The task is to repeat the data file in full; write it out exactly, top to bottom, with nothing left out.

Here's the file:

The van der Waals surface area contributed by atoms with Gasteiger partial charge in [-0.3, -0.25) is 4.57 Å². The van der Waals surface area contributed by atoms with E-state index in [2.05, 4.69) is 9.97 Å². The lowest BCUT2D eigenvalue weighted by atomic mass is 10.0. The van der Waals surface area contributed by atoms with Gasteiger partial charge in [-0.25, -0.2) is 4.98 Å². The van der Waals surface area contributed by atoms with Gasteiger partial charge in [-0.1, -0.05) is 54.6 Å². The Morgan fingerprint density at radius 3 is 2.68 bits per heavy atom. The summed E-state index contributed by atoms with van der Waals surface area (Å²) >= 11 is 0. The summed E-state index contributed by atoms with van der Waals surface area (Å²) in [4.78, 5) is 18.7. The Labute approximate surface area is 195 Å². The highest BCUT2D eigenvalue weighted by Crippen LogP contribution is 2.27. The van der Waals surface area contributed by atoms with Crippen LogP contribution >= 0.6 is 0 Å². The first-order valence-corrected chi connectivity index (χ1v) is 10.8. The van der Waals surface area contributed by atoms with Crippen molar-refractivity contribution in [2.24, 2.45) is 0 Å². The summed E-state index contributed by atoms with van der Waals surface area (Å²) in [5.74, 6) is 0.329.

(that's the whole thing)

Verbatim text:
The van der Waals surface area contributed by atoms with Gasteiger partial charge in [-0.3, -0.25) is 4.57 Å². The van der Waals surface area contributed by atoms with E-state index in [2.05, 4.69) is 9.97 Å². The lowest BCUT2D eigenvalue weighted by atomic mass is 10.0. The van der Waals surface area contributed by atoms with Gasteiger partial charge in [-0.25, -0.2) is 4.98 Å². The van der Waals surface area contributed by atoms with Gasteiger partial charge in [-0.1, -0.05) is 54.6 Å². The Morgan fingerprint density at radius 3 is 2.68 bits per heavy atom. The summed E-state index contributed by atoms with van der Waals surface area (Å²) >= 11 is 0. The summed E-state index contributed by atoms with van der Waals surface area (Å²) in [4.78, 5) is 18.7. The Labute approximate surface area is 195 Å². The highest BCUT2D eigenvalue weighted by Crippen LogP contribution is 2.27. The van der Waals surface area contributed by atoms with Crippen LogP contribution >= 0.6 is 0 Å². The first-order valence-corrected chi connectivity index (χ1v) is 10.8. The van der Waals surface area contributed by atoms with Crippen molar-refractivity contribution in [2.24, 2.45) is 0 Å². The summed E-state index contributed by atoms with van der Waals surface area (Å²) in [5.74, 6) is 0.329.